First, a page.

Byron York On the Eavesdropping Issue
The current meme of the Left on this is that the FISA Court has only denied something like five out of 17,000 requests, so why not go to the court?
Byron York points out the reason this is not a legitimate criticism
.People familiar with the process say the problem is not so much with the court itself as with the process required to bring a case before the court. "It takes days, sometimes weeks, to get the application for FISA together," says one source. "It's not so much that the court doesn't grant them quickly, it's that it takes a long time to get to the court. Even after the Patriot Act, it's still a very cumbersome process. It is not built for speed, it is not built to be efficient. It is built with an eye to keeping [investigators] in check." And even though the attorney general has the authority in some cases to undertake surveillance immediately, and then seek an emergency warrant, that process is just as cumbersome as the normal way of doing things.
Lawmakers of both parties recognized the problem in the months after the September 11 terrorist attacks. They pointed to the case of Coleen Rowley, the FBI agent who ran up against a number roadblocks in her effort to secure a FISA warrant in the case of Zacarias Moussaoui, the al Qaeda operative who had taken flight training in preparation for the hijackings. Investigators wanted to study the contents of Moussaoui's laptop computer, but the FBI bureaucracy involved in applying for a FISA warrant was stifling, and there were real questions about whether investigators could meet the FISA court's probable-cause standard for granting a warrant. FBI agents became so frustrated that they considered flying Moussaoui to France, where his computer could be examined. But then the attacks came, and it was too late.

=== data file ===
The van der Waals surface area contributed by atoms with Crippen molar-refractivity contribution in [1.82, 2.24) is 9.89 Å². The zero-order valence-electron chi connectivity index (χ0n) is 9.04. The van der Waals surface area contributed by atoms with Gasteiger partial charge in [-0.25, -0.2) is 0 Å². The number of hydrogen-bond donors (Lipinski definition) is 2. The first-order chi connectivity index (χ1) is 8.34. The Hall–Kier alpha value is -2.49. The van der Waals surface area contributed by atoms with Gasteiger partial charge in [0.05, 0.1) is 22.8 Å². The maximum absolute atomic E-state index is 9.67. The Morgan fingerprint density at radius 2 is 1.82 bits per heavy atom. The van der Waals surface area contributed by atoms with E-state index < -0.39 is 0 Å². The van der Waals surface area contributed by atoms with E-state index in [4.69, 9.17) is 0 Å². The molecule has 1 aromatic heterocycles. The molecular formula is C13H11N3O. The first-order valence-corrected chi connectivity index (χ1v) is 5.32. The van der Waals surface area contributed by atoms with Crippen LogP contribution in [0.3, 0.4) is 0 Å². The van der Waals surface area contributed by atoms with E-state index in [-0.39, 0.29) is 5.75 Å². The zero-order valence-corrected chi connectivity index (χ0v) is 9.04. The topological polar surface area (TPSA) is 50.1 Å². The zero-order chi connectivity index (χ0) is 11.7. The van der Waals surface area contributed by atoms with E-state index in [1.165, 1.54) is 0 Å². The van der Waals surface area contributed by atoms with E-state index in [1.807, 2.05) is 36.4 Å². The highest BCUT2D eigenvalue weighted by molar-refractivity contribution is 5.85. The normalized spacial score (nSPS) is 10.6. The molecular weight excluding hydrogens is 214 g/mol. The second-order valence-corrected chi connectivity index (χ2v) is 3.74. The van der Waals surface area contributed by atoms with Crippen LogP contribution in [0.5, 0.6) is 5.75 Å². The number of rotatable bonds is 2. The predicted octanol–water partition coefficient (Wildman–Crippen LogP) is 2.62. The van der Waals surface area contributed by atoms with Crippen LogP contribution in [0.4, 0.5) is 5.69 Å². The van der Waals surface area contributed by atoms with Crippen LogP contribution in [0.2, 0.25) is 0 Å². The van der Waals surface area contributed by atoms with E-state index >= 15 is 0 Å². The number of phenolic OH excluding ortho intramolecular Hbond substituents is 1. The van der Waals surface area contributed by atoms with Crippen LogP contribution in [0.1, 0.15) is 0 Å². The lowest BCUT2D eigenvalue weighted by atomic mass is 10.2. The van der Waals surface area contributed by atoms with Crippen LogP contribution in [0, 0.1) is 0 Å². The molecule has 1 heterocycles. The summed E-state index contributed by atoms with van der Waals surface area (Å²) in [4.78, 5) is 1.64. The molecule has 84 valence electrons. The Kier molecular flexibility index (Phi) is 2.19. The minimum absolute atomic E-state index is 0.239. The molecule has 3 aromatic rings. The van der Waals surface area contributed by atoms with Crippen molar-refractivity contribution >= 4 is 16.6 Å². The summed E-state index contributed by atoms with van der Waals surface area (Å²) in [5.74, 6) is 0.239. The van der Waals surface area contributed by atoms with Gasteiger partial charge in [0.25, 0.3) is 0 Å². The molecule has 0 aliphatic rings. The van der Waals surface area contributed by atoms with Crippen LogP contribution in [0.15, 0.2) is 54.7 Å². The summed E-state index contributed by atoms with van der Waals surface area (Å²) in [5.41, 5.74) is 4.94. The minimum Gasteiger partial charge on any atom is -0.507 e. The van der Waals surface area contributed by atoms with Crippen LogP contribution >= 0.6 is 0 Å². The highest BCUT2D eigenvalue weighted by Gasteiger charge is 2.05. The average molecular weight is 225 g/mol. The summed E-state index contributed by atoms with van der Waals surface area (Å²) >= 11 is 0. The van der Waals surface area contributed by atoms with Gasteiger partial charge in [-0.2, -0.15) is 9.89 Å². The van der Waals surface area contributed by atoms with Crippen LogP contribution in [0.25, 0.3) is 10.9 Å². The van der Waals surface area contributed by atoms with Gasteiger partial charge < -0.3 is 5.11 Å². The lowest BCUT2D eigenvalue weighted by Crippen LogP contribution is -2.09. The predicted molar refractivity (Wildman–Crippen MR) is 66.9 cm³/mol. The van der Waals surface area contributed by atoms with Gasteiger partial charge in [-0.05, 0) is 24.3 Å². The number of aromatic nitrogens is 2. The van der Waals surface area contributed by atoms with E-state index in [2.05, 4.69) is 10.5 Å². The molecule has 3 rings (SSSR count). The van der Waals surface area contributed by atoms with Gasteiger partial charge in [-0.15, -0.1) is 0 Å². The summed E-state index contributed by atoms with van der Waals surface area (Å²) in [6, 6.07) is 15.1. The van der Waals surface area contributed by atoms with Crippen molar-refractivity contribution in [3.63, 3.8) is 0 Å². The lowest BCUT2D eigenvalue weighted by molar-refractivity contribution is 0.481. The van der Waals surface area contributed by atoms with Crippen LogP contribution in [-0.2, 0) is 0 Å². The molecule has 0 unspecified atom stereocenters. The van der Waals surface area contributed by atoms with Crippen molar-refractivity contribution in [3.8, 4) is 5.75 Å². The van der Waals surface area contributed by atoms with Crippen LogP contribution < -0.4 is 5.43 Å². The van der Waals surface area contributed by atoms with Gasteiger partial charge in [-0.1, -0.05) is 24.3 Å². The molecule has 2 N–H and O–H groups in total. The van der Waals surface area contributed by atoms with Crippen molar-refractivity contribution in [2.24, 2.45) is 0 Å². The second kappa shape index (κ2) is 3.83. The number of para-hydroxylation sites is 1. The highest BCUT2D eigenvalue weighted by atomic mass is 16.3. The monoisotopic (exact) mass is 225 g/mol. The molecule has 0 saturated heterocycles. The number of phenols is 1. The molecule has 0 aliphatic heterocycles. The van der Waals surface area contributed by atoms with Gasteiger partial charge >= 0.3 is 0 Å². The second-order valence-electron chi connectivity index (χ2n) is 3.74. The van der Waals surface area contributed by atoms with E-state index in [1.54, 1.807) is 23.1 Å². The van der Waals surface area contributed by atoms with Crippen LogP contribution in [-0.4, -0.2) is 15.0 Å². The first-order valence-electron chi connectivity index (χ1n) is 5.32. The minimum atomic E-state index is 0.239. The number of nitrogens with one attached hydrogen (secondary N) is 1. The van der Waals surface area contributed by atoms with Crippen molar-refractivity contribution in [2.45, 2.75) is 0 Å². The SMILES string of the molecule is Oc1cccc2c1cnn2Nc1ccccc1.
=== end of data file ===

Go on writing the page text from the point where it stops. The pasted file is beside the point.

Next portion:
Rowley wrote up her concerns in a famous 13-page memo to FBI Director Robert Mueller, and then elaborated on them in testimony to Congress. "Rowley depicted the legal mechanism for security warrants under the Foreign Intelligence Surveillance Act, or FISA, as burdensome and restrictive, a virtual roadblock to effective law enforcement," Legal Times reported in September 2002.
Thanks to Allman and Smash in the Morning
for having me on the show today to talk about this subject.